Idol Mayu Tomita (not to be confused with the former AKB48 research student of the same name) is in critical condition currently after being repeatedly stabbed by an apparent fan, according to police. Tomita received nearly two dozen stab wounds to her neck and chest at an event at 5pm in Koganei, Tokyo.

Police have arrested 27 year old Tomohiro Iwazaki, who was seen attacking Tomita with a folding knife. When police arrived at the scene, Iwazaki and the knife he used were found nearby. Iwazaki admitted to using the knife to stab Tomita.

Apparently Tomita had informed Tokyo Metropolitan Police earlier this month that Iwazaki had been persistently writing to her on her blog and Twitter account. This may be another case of a crazy fan stalking.

Mayu Tomita

Tomita, who is 20 years old, was scheduled to appear at a live event later that night.

This is reminiscent of the 2014 AKB48 Iwate slashings where Rina Kawaei and Anna Iriyama were attacked by a man with a saw in the middle of a national handshake event. The event was traumatic for all involved and was a large driving force for Rina Kawaei’s graduation from AKB48. I was in the country during the time of the attacks and I saw the news coverage in Japanese media while I was there. It is shocking to see something like this happen again.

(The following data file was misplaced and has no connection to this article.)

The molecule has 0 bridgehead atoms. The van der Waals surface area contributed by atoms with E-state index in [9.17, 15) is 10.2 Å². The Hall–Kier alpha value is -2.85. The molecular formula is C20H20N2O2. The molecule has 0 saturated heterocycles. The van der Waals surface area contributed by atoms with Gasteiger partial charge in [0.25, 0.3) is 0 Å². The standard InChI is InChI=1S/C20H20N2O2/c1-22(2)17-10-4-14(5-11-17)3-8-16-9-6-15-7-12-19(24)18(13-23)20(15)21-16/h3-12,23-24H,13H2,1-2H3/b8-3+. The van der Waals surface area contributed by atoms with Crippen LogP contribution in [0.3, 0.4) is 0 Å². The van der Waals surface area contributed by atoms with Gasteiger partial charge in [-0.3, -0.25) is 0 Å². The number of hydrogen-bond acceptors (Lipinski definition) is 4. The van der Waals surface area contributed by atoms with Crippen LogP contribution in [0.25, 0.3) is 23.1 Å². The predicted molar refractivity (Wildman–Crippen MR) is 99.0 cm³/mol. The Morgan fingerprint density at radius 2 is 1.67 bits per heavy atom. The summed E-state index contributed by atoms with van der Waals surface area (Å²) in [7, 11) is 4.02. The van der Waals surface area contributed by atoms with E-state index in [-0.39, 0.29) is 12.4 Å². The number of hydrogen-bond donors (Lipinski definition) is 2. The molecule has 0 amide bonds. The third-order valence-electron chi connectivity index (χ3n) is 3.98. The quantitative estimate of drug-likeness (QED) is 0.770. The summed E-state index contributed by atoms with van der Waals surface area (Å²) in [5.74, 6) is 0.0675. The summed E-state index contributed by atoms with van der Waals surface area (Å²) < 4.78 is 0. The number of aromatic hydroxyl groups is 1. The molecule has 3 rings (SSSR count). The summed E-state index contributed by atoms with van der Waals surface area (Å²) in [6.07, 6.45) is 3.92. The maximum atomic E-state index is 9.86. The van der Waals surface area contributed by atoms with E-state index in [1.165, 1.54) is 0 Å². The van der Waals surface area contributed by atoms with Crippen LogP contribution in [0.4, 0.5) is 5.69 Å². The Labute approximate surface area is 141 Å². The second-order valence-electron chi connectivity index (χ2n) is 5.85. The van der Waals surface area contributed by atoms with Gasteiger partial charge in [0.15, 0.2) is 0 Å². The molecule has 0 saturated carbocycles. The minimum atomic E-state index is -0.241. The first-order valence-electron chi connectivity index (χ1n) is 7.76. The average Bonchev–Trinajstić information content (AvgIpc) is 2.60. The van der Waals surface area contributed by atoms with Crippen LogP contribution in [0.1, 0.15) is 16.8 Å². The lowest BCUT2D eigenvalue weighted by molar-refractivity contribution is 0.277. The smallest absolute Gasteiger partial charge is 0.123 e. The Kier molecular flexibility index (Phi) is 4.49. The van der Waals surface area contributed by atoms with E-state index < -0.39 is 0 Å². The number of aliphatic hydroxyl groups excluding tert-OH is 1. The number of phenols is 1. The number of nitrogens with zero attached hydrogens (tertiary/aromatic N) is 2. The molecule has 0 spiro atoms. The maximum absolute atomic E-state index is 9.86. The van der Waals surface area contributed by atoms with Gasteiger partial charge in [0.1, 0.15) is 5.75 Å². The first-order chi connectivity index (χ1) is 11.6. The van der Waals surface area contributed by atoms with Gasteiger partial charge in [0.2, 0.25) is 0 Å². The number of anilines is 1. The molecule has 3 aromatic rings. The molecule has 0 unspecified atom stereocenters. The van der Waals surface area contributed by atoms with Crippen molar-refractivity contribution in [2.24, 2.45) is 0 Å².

I will be careful to jump to any conclusions as many media outlets reported that it was an AKB48 fan that attacked the girls from AKB48. However, the reality was that it was a man who was mentally unstable that wished to inflict as much damage to other human beings as possible. He figured out that going to a large AKB48 handshake event would provide him with such an opportunity. In this case with Mayu Tomita, it does seem like the suspect has admitted he is a fan of hers, so this is quite disturbing.

This event further places the spotlight on some of the darker aspects of the Japanese idol industry and definitely raises many questions. Is more security required for all idol fan events? AKB48 has already been using more bodyguards at their events and use tables to physically separate the idols and their fans to reduce the opportunity for physical contact. Do we need to revisit Japan’s mental health awareness and care (or lack thereof)? How far will this escalate security measures when it comes to idols and their fan events? What are your thoughts? Let us know in the comments!

David Chang

David (Dave-san) Chang is a Southern California based journalist and content creator focused on Japanese cultural events such as Idols, Akihabara life, and Harajuku style.